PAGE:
High Court declines to hear two Internet cases

The U.S. Supreme Court missed an opportunity to clarify what school districts can do to monitor harmful and potentially disruptive off-campus Internet speech when it declined this week to hear a pair of Pennsylvania cases involving students posting fake Internet profiles, said NSBA General Counsel Francisco M. Negrón Jr.

In one of the cases, J.S. v. Blue Mountain School District, a middle school girl who was upset about being reprimanded for dress code violations posted a fake MySpace profile of her principal That profile, according to the U.S. Circuit Court of Appeals for the Third Circuit, “contained crude content and vulgar language, ranging from nonsense and juvenile humor to profanity and shameful personal attacks aimed at the principal and his family.” Nonetheless, the court, in an 8-6 decision, ruled that the school district had violated the girl’s First Amendment right to free speech when it suspended her for 10 days.

The Supreme Court also declined to hear an appeal of another Pennsylvania case, Layshock v. Hermitage School District, concerning a high school senior who was suspended after created a fake webpage mocking his principal. That suspension was overturned by a district judge in a ruling that was confirmed by a three-judge panel and the entire Third Circuit Court.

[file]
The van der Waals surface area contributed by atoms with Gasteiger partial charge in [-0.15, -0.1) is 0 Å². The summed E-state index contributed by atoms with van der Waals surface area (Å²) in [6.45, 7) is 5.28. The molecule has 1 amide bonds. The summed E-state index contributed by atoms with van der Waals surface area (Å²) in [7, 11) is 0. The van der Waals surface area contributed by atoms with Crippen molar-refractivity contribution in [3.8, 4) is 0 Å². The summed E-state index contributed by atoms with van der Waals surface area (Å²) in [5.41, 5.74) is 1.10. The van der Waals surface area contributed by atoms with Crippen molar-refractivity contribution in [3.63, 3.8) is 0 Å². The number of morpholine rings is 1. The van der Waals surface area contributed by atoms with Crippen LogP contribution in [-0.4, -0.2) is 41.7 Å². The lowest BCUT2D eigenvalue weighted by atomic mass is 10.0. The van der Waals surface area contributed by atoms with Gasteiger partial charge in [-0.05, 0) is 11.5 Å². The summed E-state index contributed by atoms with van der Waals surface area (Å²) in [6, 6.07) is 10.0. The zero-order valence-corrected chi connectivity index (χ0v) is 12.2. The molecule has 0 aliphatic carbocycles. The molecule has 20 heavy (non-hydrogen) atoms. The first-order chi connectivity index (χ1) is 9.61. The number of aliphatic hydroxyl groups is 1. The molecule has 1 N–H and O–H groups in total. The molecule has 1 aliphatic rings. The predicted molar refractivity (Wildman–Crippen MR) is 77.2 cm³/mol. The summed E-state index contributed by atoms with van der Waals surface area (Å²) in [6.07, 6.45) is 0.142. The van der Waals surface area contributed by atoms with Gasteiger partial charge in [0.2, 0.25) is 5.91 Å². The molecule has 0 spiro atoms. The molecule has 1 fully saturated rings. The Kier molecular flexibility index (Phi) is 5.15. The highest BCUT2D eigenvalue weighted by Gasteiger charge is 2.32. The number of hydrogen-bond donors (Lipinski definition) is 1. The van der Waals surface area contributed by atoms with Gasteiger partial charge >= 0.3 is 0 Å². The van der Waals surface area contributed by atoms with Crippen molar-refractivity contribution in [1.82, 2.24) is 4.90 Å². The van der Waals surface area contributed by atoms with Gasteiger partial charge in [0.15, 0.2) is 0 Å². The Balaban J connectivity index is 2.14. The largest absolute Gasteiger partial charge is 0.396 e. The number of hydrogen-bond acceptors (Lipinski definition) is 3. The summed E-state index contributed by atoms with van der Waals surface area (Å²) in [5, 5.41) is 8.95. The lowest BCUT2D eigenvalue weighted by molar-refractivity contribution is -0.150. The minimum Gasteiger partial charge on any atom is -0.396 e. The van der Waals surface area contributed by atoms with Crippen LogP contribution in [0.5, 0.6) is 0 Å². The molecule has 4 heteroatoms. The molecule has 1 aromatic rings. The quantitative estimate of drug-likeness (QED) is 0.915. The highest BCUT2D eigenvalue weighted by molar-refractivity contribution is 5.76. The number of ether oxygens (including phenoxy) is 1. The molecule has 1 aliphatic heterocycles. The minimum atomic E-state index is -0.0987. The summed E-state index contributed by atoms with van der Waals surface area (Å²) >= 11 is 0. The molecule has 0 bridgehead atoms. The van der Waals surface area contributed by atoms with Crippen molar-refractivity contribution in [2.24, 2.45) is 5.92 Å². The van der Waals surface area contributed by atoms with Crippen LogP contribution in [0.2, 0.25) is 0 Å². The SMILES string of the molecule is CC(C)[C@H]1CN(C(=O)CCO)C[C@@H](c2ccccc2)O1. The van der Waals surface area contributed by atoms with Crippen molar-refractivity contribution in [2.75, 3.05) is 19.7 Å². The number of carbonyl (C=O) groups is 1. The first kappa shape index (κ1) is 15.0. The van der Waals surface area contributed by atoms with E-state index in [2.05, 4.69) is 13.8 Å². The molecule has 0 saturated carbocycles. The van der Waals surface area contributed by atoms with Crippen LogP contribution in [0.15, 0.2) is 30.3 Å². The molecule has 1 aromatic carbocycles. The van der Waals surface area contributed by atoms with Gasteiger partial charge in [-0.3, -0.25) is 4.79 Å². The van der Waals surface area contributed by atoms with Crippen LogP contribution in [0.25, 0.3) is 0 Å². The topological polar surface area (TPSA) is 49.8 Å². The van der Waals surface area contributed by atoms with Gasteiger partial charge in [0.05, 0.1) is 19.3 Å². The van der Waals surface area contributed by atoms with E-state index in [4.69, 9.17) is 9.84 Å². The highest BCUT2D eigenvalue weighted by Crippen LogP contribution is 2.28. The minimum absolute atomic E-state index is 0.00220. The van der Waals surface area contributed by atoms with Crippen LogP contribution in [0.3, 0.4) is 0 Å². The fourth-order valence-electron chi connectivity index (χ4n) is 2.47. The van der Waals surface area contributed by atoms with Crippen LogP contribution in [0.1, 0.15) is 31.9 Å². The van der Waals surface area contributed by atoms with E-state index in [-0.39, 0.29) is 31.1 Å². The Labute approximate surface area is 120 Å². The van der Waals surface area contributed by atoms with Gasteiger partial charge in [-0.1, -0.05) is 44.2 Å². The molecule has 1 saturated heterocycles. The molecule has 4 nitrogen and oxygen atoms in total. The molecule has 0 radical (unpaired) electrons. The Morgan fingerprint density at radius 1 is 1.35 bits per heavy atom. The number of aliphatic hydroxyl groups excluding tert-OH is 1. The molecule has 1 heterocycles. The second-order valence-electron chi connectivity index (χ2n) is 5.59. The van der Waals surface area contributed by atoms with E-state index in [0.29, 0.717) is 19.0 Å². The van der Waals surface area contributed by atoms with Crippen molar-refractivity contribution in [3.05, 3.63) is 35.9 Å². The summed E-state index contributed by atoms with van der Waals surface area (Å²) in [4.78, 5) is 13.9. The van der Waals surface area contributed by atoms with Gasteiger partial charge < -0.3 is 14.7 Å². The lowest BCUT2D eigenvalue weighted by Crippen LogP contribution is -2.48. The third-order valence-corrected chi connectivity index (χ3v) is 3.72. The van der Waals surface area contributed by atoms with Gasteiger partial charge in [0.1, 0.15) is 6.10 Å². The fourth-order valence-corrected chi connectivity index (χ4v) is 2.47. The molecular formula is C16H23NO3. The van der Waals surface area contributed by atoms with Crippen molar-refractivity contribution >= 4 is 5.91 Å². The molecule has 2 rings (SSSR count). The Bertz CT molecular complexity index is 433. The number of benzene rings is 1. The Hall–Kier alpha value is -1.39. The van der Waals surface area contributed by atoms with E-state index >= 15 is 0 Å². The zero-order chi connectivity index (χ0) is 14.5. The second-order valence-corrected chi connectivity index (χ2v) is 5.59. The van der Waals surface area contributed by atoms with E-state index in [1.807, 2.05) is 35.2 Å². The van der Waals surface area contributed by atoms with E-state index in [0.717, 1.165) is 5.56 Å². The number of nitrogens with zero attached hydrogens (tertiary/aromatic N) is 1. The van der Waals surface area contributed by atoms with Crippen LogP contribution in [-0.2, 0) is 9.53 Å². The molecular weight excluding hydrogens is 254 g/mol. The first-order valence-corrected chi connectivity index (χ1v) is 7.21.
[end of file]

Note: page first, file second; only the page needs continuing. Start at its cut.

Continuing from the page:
NSBA and several other national education organizations appealed the rulings to the Supreme Court in the hope that it would provide more definitive guidance to school districts at a time when technology has blurred the line between campus and off-campus speech.

“We’ve missed an opportunity to really clarify for school districts what their responsibility and authority is at a time when kids are using electronic medial instantaneously, and especially when those messages are so impactful and immediate on the school setting,” Negrón told the Associated Press. “This is one of those cases where the law is simply lagging behind the times.”

Negrón was also quoted on the websites of CNN, ABC News, and other media outlets.

Lawrence Hardy|January 18th, 2012|Categories: Governance, School Law, Social Networking|Tags: , |


  1. Brent says:

    Good for the high court – it’s a simple free speech issue and schools need to understand that they are not nannies. The NSBA needs to look long and hard at who they are ‘protecting’ by being in the wrong side of this issue.

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